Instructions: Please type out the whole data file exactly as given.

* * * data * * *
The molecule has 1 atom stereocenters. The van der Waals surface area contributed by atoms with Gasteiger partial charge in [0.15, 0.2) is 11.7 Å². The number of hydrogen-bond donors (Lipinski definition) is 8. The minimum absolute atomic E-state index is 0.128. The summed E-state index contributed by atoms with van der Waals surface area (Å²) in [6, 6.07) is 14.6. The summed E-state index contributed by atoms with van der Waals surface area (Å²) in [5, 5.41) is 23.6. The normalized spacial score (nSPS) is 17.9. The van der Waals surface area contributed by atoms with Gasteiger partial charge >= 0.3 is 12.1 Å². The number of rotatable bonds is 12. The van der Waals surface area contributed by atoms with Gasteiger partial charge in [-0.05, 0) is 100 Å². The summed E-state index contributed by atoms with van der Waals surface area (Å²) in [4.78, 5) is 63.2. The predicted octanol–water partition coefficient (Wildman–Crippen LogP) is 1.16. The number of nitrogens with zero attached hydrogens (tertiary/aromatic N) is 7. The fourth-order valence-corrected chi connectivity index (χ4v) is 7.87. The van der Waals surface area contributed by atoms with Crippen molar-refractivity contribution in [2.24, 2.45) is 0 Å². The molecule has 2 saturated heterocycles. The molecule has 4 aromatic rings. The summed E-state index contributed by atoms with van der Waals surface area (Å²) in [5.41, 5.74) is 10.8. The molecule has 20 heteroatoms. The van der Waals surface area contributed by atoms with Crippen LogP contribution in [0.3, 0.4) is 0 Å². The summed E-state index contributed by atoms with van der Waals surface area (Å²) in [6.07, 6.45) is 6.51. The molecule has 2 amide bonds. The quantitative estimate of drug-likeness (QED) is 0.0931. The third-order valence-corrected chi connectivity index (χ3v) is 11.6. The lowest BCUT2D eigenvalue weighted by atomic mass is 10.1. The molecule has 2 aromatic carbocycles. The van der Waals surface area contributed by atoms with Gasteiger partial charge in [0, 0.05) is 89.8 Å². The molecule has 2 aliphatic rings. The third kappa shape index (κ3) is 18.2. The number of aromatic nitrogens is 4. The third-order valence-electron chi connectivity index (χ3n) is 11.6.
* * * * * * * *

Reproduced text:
The molecule has 1 atom stereocenters. The van der Waals surface area contributed by atoms with Gasteiger partial charge in [0.15, 0.2) is 11.7 Å². The number of hydrogen-bond donors (Lipinski definition) is 8. The minimum absolute atomic E-state index is 0.128. The summed E-state index contributed by atoms with van der Waals surface area (Å²) in [6, 6.07) is 14.6. The summed E-state index contributed by atoms with van der Waals surface area (Å²) in [5, 5.41) is 23.6. The normalized spacial score (nSPS) is 17.9. The van der Waals surface area contributed by atoms with Gasteiger partial charge >= 0.3 is 12.1 Å². The number of rotatable bonds is 12. The van der Waals surface area contributed by atoms with Gasteiger partial charge in [-0.05, 0) is 100 Å². The summed E-state index contributed by atoms with van der Waals surface area (Å²) in [4.78, 5) is 63.2. The predicted octanol–water partition coefficient (Wildman–Crippen LogP) is 1.16. The number of nitrogens with zero attached hydrogens (tertiary/aromatic N) is 7. The fourth-order valence-corrected chi connectivity index (χ4v) is 7.87. The van der Waals surface area contributed by atoms with Crippen molar-refractivity contribution in [2.24, 2.45) is 0 Å². The molecule has 2 saturated heterocycles. The molecule has 4 aromatic rings. The summed E-state index contributed by atoms with van der Waals surface area (Å²) in [5.41, 5.74) is 10.8. The molecule has 20 heteroatoms. The van der Waals surface area contributed by atoms with Crippen LogP contribution in [0.3, 0.4) is 0 Å². The summed E-state index contributed by atoms with van der Waals surface area (Å²) in [6.07, 6.45) is 6.51. The molecule has 2 amide bonds. The quantitative estimate of drug-likeness (QED) is 0.0931. The third-order valence-corrected chi connectivity index (χ3v) is 11.6. The lowest BCUT2D eigenvalue weighted by atomic mass is 10.1. The molecule has 2 aromatic carbocycles. The van der Waals surface area contributed by atoms with Gasteiger partial charge in [0, 0.05) is 89.8 Å². The molecule has 2 aliphatic rings. The third kappa shape index (κ3) is 18.2. The number of aromatic nitrogens is 4. The third-order valence-electron chi connectivity index (χ3n) is 11.6.